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Editor's Note: James Cramer's writings run exclusively on; this is a special free look at his column, which was originally published Dec. 17. For a free trial subscription to, where you can see Jim's commentary regularly, please click here.

We keep waiting and hoping for something to happen that will break the up and down cycle we've had. We keep looking for business to turn up or for orders to get stronger or for companies like

General Electric

(GE) - Get Free Report

to signal that things have gotten better.

And who can blame us? We are about to finish our third straight down year. A fourth will put us on par with the four years that preceded the Great Depression.

My partner on


"Kudlow & Cramer," Larry Kudlow, likes to be upbeat. He sees aggregate economic data that point to an up year.

I, on the other hand, am stuck with industry groups and the bottoms-up approach I was taught. When I look up from the bottoms, I can't see where the big turn will occur.

In preparation for the next year, let's take a look at the major industry groups that make up the stock market so I can show you why I believe that any recovery will be anemic, causing us to default to individual issues on a case-by-case basis rather than the market as a whole. Mind you, that doesn't mean that we could be in a situation where you can't make money in the market, but it does mean that making money will be based on shrewd stock-picking and not powered by a backdrop of economic growth.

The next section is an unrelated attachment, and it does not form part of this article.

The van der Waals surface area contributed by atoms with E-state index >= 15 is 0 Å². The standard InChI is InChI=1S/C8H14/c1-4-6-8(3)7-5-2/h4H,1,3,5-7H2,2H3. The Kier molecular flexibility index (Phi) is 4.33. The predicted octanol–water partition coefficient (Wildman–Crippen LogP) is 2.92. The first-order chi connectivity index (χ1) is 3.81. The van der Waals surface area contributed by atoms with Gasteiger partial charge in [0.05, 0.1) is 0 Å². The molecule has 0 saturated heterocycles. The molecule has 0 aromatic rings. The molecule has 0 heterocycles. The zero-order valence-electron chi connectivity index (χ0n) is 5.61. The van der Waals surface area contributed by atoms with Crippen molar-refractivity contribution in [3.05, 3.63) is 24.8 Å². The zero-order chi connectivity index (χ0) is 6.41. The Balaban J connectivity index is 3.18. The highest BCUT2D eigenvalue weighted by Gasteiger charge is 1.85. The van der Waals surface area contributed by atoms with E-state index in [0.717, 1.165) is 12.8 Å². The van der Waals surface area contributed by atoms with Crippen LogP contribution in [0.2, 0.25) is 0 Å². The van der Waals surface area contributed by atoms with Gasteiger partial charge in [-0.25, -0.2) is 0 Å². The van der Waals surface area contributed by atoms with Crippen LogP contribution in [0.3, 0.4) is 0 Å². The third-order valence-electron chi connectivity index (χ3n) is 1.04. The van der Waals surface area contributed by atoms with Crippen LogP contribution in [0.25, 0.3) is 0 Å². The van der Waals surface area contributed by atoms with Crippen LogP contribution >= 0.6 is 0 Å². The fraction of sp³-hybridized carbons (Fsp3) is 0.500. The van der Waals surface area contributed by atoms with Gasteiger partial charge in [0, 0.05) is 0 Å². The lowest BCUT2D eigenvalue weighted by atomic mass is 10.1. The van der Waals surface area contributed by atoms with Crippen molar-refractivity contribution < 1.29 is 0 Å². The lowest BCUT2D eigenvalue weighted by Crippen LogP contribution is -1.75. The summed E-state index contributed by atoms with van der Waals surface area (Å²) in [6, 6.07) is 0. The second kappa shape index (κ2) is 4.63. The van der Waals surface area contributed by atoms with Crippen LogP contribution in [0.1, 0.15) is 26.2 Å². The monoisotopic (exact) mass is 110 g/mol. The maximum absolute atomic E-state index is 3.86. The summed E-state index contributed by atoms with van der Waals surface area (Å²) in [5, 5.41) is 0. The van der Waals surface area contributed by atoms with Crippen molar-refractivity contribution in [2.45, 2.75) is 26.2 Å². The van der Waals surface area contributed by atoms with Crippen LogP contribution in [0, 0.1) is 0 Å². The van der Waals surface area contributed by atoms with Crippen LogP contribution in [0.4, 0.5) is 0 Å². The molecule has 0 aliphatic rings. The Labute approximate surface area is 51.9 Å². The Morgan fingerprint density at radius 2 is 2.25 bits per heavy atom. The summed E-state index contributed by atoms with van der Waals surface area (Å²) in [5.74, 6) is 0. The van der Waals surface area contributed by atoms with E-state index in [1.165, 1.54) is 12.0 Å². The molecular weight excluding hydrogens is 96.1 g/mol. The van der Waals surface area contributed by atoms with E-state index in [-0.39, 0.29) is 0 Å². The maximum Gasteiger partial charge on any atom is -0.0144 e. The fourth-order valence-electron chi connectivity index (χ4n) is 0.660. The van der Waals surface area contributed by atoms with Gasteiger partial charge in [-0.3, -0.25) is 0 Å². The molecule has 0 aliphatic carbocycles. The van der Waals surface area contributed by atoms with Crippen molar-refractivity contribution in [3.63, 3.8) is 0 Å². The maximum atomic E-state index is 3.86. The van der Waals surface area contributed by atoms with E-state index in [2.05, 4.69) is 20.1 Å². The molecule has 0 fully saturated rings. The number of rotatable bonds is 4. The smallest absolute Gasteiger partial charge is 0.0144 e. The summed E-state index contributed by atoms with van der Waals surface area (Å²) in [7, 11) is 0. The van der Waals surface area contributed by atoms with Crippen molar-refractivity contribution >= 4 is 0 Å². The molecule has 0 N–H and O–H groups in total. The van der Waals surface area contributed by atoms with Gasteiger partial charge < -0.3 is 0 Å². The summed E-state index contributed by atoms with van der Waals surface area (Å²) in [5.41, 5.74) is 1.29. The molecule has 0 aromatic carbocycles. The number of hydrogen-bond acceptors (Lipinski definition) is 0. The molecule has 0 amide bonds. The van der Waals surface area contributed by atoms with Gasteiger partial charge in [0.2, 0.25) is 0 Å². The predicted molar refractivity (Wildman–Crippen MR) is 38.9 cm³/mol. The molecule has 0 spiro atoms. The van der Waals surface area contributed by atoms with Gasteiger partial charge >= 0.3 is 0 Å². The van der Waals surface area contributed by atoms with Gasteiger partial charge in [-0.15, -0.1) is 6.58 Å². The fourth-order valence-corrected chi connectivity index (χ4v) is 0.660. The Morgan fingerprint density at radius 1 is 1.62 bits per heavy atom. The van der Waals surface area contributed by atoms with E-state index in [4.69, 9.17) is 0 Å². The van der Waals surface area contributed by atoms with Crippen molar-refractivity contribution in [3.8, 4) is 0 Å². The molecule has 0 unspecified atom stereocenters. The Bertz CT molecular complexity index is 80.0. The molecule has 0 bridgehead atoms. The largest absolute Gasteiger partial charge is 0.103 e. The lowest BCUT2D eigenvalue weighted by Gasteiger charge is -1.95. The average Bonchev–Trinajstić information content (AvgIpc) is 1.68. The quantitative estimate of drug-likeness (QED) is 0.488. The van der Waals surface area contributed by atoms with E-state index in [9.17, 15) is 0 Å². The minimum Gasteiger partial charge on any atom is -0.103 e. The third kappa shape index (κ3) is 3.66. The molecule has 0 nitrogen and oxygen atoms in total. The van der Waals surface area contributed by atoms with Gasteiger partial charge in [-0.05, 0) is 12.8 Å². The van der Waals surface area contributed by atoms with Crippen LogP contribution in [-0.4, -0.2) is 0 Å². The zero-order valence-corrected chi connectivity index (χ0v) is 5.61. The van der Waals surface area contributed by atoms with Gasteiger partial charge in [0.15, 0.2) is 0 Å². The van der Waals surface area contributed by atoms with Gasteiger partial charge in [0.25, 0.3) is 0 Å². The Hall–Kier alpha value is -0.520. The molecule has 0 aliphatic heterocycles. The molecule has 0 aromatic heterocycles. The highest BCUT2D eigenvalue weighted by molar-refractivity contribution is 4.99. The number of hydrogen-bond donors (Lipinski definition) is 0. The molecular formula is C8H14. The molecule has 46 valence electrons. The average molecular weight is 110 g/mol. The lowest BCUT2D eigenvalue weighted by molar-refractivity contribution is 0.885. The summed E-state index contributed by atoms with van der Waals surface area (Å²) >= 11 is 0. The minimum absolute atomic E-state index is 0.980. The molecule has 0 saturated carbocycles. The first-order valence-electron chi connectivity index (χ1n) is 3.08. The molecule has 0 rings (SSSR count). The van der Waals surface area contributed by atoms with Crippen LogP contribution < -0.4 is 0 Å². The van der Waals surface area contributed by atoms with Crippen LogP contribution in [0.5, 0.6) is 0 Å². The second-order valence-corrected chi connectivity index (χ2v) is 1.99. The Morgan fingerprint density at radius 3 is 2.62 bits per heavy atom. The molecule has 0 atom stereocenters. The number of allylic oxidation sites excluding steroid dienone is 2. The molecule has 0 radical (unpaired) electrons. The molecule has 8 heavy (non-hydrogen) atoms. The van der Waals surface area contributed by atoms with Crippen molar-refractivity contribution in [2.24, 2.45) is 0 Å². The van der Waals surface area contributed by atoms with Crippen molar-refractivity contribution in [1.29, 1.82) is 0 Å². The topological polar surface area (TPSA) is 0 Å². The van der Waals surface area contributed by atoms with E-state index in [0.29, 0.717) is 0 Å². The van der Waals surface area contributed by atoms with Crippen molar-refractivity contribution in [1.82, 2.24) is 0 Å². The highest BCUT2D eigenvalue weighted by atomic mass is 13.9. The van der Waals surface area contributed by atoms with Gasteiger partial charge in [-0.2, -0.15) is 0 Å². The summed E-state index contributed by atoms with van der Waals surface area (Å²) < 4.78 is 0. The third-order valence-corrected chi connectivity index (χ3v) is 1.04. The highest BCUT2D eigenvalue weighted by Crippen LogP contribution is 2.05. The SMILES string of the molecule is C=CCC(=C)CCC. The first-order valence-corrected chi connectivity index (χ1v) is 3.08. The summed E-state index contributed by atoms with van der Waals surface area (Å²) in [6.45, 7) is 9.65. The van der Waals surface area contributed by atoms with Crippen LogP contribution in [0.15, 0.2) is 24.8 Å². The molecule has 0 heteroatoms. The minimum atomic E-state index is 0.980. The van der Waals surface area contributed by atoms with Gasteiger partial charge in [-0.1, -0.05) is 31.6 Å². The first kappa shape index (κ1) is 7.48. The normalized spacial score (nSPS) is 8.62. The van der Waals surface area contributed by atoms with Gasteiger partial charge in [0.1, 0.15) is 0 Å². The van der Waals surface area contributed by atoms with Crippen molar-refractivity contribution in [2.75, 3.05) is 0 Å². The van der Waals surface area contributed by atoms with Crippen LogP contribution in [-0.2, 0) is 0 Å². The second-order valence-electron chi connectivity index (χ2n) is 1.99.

To find out what Cramer sees in 2003 for 11 market sectors, please click here for a free trial to RealMoney. Once you sign up, you can read the rest of his column here -- and also access all of our premium content.

James J. Cramer is a director and co-founder of He contributes daily market commentary for's sites and serves as an adviser to the company's CEO. Outside contributing columnists for and, including Cramer, may, from time to time, write about stocks in which they have a position. In such cases, appropriate disclosure is made.

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